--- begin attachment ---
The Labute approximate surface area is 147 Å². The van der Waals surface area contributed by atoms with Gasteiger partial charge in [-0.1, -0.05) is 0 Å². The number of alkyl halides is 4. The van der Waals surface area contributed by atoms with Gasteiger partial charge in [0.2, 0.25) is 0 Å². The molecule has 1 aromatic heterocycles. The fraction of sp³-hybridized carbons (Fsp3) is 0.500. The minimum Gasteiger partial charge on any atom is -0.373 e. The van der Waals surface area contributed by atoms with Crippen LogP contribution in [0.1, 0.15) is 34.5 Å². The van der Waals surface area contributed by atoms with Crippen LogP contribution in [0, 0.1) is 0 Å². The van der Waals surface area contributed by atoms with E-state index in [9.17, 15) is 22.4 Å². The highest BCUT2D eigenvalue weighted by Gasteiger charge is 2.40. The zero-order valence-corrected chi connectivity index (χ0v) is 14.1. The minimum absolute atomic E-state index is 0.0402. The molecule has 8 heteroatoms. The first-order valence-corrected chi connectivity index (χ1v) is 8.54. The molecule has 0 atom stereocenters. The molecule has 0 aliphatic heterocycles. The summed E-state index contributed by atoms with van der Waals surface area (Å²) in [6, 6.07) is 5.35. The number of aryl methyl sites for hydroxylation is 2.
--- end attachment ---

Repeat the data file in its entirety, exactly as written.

The Labute approximate surface area is 147 Å². The van der Waals surface area contributed by atoms with Gasteiger partial charge in [-0.1, -0.05) is 0 Å². The number of alkyl halides is 4. The van der Waals surface area contributed by atoms with Gasteiger partial charge in [0.2, 0.25) is 0 Å². The molecule has 1 aromatic heterocycles. The fraction of sp³-hybridized carbons (Fsp3) is 0.500. The minimum Gasteiger partial charge on any atom is -0.373 e. The van der Waals surface area contributed by atoms with Crippen LogP contribution in [0.1, 0.15) is 34.5 Å². The van der Waals surface area contributed by atoms with Crippen LogP contribution in [0, 0.1) is 0 Å². The van der Waals surface area contributed by atoms with E-state index in [9.17, 15) is 22.4 Å². The highest BCUT2D eigenvalue weighted by Gasteiger charge is 2.40. The zero-order valence-corrected chi connectivity index (χ0v) is 14.1. The minimum absolute atomic E-state index is 0.0402. The molecule has 8 heteroatoms. The first-order valence-corrected chi connectivity index (χ1v) is 8.54. The molecule has 0 atom stereocenters. The molecule has 0 aliphatic heterocycles. The summed E-state index contributed by atoms with van der Waals surface area (Å²) in [6, 6.07) is 5.35. The number of aryl methyl sites for hydroxylation is 2.